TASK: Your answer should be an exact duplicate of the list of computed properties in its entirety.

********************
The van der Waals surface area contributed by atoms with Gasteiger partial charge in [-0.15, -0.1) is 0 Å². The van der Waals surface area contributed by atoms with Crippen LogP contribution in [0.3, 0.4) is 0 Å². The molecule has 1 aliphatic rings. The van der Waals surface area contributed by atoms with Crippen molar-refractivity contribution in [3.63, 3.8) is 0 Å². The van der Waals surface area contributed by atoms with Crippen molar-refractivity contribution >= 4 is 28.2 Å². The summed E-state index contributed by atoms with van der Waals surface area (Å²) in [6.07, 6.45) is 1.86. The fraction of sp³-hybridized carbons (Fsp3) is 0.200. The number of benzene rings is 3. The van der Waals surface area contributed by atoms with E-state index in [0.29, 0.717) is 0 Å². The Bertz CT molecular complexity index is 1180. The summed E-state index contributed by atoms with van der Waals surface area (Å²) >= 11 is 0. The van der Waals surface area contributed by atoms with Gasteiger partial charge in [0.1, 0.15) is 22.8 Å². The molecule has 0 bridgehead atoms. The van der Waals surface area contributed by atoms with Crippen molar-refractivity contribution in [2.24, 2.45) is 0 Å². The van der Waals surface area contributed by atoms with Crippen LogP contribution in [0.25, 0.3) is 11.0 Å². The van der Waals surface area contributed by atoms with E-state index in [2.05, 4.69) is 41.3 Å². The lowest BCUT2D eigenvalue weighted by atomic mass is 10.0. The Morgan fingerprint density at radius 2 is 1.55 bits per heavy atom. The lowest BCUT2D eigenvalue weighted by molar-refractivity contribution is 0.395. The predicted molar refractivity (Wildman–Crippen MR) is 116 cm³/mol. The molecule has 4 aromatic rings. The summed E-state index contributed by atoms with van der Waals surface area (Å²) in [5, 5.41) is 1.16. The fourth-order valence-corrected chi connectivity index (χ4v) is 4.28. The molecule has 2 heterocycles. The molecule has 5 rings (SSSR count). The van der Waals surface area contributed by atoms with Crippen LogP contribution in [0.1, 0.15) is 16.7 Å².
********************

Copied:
The van der Waals surface area contributed by atoms with Gasteiger partial charge in [-0.15, -0.1) is 0 Å². The van der Waals surface area contributed by atoms with Crippen LogP contribution in [0.3, 0.4) is 0 Å². The molecule has 1 aliphatic rings. The van der Waals surface area contributed by atoms with Crippen molar-refractivity contribution in [3.63, 3.8) is 0 Å². The van der Waals surface area contributed by atoms with Crippen molar-refractivity contribution >= 4 is 28.2 Å². The summed E-state index contributed by atoms with van der Waals surface area (Å²) in [6.07, 6.45) is 1.86. The fraction of sp³-hybridized carbons (Fsp3) is 0.200. The number of benzene rings is 3. The van der Waals surface area contributed by atoms with E-state index in [0.29, 0.717) is 0 Å². The Bertz CT molecular complexity index is 1180. The summed E-state index contributed by atoms with van der Waals surface area (Å²) >= 11 is 0. The van der Waals surface area contributed by atoms with Gasteiger partial charge in [0.1, 0.15) is 22.8 Å². The molecule has 0 bridgehead atoms. The van der Waals surface area contributed by atoms with Crippen molar-refractivity contribution in [2.24, 2.45) is 0 Å². The van der Waals surface area contributed by atoms with Crippen LogP contribution in [0.25, 0.3) is 11.0 Å². The van der Waals surface area contributed by atoms with E-state index in [2.05, 4.69) is 41.3 Å². The lowest BCUT2D eigenvalue weighted by atomic mass is 10.0. The Morgan fingerprint density at radius 2 is 1.55 bits per heavy atom. The lowest BCUT2D eigenvalue weighted by molar-refractivity contribution is 0.395. The predicted molar refractivity (Wildman–Crippen MR) is 116 cm³/mol. The molecule has 4 aromatic rings. The summed E-state index contributed by atoms with van der Waals surface area (Å²) in [5, 5.41) is 1.16. The fourth-order valence-corrected chi connectivity index (χ4v) is 4.28. The molecule has 2 heterocycles. The molecule has 5 rings (SSSR count). The van der Waals surface area contributed by atoms with Crippen LogP contribution in [0.1, 0.15) is 16.7 Å².